Describing the U.S.’s luxury market as the world’s largest — and most important — Walpole, an alliance of British luxury brands, celebrated a British luxury inaugural trade delegation to the U.S. in New York last week.
Walpole’s two-day itinerary of events, led in partnership with the GREAT Britain campaign and the U.K.’s Department for International Trade, spanned an exclusive dinner at the British Consul General’s residence to a luxury showcase at Spring Studios. It aimed to highlight the best of British luxury in order to support the global expansion of British brands, deepen critical relationships in the U.S. market and encourage the U.S. to purchase more British luxury goods.
Beginning with a roundtable breakfast at the British Consulate General, Walpole representatives, brands and media came together to discuss the British luxury market at large as well as the role that U.K. luxury items play in the U.S. market. The concept of “Britishness” in fashion was discussed (from royal warrants to a healthy dose of humor and the blend between what is old and new).
After the discussion, Walpole’s chief executive officer, Helen Brocklebank, reiterated that the U.S. market is an absolutely critical one for British brands. “The U.S. market is the single most important market for us,” she affirmed. “Walpole has been focused on what the quality of Britishness is first and foremost, and then how do we use that and make the allure of Britishness grow.”
Among insights illuminated at the breakfast, Brocklebank highlighted the suggestion that Britain must be marketed first and luxury second — particularly due to the current, complex political climate. “Brexit has made Britain look like an inward-looking nation, but we have a very long history of looking out to the rest of the world for incredible ideas to show off our point of view,” she said.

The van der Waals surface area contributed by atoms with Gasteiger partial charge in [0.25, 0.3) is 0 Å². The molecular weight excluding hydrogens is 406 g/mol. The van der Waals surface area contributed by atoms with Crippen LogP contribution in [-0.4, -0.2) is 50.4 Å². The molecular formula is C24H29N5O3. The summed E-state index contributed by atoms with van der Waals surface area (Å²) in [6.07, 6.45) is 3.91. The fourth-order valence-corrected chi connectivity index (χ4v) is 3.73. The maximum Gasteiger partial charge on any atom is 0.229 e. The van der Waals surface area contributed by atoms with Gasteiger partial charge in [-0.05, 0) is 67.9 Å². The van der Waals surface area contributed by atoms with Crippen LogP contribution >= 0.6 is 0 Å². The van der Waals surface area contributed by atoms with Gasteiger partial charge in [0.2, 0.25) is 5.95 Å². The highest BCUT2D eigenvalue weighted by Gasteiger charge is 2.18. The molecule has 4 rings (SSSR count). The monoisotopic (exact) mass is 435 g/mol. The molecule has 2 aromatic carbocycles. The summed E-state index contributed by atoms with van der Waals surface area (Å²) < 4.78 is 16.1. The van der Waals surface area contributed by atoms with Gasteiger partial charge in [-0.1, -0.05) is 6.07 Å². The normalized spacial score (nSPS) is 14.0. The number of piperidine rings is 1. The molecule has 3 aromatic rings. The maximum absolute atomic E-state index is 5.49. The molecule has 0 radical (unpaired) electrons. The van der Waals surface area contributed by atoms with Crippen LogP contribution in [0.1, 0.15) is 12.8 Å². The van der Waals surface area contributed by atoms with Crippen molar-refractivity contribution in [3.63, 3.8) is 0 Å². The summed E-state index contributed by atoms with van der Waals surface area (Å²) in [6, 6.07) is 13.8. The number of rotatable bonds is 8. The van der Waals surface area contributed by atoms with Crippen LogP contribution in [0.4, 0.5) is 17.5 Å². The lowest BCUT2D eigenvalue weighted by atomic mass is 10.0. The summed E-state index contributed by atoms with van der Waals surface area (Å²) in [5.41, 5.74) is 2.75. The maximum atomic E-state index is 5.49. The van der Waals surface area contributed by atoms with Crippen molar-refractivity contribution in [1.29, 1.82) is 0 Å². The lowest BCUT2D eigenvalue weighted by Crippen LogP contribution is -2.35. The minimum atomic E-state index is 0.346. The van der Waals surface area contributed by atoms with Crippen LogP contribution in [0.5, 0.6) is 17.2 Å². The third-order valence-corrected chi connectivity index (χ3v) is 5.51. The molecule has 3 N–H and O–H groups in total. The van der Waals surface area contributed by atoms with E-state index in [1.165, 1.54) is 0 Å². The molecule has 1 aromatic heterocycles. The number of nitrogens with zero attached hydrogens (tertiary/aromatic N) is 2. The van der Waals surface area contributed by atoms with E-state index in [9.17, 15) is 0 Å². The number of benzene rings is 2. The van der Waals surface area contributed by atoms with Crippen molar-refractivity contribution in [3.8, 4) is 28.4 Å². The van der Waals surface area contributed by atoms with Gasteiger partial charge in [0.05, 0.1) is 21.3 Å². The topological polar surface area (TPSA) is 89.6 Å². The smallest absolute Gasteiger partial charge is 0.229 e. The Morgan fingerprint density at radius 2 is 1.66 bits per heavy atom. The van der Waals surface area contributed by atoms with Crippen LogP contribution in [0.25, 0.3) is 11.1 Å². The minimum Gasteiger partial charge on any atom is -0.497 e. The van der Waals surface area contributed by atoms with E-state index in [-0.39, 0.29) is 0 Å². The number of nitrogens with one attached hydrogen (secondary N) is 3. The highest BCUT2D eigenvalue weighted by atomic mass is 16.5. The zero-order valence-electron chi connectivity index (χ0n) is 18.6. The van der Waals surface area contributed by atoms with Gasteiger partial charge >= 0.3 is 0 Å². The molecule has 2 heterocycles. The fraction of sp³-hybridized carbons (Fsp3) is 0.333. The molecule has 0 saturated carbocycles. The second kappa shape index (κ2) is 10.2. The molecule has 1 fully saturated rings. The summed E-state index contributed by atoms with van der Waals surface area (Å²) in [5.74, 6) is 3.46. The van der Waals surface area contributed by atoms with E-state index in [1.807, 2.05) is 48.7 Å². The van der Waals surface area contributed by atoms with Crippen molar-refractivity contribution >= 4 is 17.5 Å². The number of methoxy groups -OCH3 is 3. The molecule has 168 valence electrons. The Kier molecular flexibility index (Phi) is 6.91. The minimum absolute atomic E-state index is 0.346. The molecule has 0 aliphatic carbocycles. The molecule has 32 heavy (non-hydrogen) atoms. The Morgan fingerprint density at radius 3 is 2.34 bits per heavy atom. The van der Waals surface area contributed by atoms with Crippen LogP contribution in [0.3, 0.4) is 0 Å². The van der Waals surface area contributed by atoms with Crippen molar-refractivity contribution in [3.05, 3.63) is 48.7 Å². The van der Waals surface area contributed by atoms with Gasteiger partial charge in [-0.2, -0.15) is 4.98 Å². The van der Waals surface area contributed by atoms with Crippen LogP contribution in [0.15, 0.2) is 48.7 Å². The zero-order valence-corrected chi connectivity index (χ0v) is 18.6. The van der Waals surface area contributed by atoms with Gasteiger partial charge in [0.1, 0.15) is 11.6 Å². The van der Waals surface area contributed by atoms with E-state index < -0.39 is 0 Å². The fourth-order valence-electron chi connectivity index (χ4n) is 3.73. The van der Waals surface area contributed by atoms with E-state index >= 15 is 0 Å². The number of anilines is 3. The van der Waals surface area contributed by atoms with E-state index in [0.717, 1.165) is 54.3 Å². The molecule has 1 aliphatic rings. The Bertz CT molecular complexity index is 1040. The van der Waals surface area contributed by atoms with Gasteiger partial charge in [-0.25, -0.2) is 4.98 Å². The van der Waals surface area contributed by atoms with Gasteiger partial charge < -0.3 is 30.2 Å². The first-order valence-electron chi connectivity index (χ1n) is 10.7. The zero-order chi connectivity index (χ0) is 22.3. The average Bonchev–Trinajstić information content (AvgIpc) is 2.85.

“Between Brexit and Trump, there is a sense of uncertainty in the world,” Brocklebank continued. “And business doesn’t like uncertainty.” But the context of luxury in an otherwise uncertain world, she noted, is especially compelling. “The heritage of Britishness feels very stable — that in a world where we feel less certain is reassuring,” she explained.
Brocklebank pointed out that there is something authentic (note: a key selling point for Millennials) about the timelessness of British luxury and craftsmanship. “The beautiful experience you have in a hotel like Claridge’s, or when you’re in a Bentley, or you’re drinking an English sparkling wine — you can’t reproduce that,” she reflected. “It’s really special, the emotion, the connection to that. The authenticity is something that doesn’t leave you.” Keen storytelling and branding, fittingly, had been described during the roundtable discussion as main points of differentiation that British brands should capitalize on.
Linda Pilkington, founder of Ormonde Jayne, added that an opportunity where executives come together to discuss is of great significance to her. “This type of event brings everything back together, and makes it tighter, so today was very important for me,” she confided. Pilkington noted that the high level of support showcased at the breakfast boosted her confidence moving forward, knowing that British brands have solid ground on with which to forge ahead.
Global president at Molton Brown, Mark Johnson, agreed that the breakfast empowered its participants with an opportunity for the different businesses to learn from one another. “We as a group are looking at retail today as an opportunity as opposed to a challenge,” he summed up. “In the media and in conversations with people, we constantly talk about the challenges — but today’s challenge is tomorrow’s opportunity.”
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